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3 of 3 people found the following review helpful
5.0 out of 5 stars Absolutely alarming -- but are we doing it again?, 12 Jun 2008
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David Kertzer's research in recently opened sections of the Vatican archives exposes a religious dimension to the rise of modern anti-Semitism. He reviews decisions and statements on the "Jewish problem", by clerics, the popes, and Christian political activists, mainly from the French Revolution to the Final Solution. The account he compiles is a calm, unflinching witness to the rising chorus of alarming accusations against a despised ethnic minority. And the accusations sound almost boringly familiar.

The Jews, we hear, are an anti-Christian sect which seeks to destroy the church and kill Christians. They are members of a conspiracy to undermine Western values and impose their own godless world dominion. Their religious texts, so it was exposed by willful mistranslations, required the killing of Christians. The Jews remained loyal only to their own people. They sought resources and power only for themselves, and whatever money or jobs they gained was counted a loss to Christians. Those who doubted the danger of domination by this growing alien community were complacent fools. The danger was real, and forceful measures were required. As the Vatican's newspaper L'Osservatore romano warned Jews in the early 1890s, "As we have said on other occasions, take care what you are doing. Don't play with fire. The people's ire, although at the moment somewhat dampened by sentiments of Christian charity and by the tender influence of the Catholic clergy, may at any moment erupt like a volcano and strike like a thunderbolt. ... A quarter-hour might be all it takes."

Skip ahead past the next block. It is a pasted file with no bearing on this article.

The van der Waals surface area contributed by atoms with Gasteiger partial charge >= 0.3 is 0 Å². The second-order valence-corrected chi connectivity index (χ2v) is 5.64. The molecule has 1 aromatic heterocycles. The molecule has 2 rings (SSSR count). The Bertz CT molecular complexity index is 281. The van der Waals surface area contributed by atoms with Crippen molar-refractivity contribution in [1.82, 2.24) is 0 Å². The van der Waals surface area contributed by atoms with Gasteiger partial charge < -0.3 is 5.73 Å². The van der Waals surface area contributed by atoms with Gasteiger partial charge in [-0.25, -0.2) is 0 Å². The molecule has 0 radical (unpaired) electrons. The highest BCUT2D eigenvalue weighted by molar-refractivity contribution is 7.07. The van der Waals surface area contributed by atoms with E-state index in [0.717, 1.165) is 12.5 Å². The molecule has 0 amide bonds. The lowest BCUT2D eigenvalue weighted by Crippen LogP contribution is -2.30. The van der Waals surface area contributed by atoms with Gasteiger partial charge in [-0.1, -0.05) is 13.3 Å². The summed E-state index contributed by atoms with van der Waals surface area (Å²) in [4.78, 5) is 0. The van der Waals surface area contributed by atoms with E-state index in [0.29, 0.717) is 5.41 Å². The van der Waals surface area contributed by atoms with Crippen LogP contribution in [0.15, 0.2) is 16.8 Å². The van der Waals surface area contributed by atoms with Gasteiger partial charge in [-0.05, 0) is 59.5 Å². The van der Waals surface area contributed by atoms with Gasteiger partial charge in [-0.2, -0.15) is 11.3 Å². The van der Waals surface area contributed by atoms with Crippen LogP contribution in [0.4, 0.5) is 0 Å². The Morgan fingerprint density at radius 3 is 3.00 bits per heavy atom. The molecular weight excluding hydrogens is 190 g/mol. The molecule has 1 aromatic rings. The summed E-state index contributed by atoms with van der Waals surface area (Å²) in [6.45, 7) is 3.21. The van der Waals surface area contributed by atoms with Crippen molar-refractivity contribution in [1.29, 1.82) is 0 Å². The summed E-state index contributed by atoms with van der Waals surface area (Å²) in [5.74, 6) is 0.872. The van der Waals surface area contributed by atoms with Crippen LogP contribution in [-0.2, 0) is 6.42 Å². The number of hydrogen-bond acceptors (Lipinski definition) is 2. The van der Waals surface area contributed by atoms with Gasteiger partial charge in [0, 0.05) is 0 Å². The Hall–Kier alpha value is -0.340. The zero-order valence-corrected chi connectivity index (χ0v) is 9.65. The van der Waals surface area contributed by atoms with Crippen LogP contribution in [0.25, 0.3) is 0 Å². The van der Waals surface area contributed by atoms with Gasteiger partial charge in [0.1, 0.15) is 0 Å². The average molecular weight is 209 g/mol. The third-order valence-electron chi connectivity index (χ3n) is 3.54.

Though the book focuses on Catholic Europe, it shows similar trends among Protestants or Eastern Orthodox Europeans. And while reading this book, I had to wonder: Are these accusations really any different from those now circulating against Muslim immigrant communities? Are we seeing the rise of another movement towards expelling another "foreign body"? Were the massacres of perhaps 250,000 Muslim "foreigners" in Bosnia and Kosovo just a warning sign?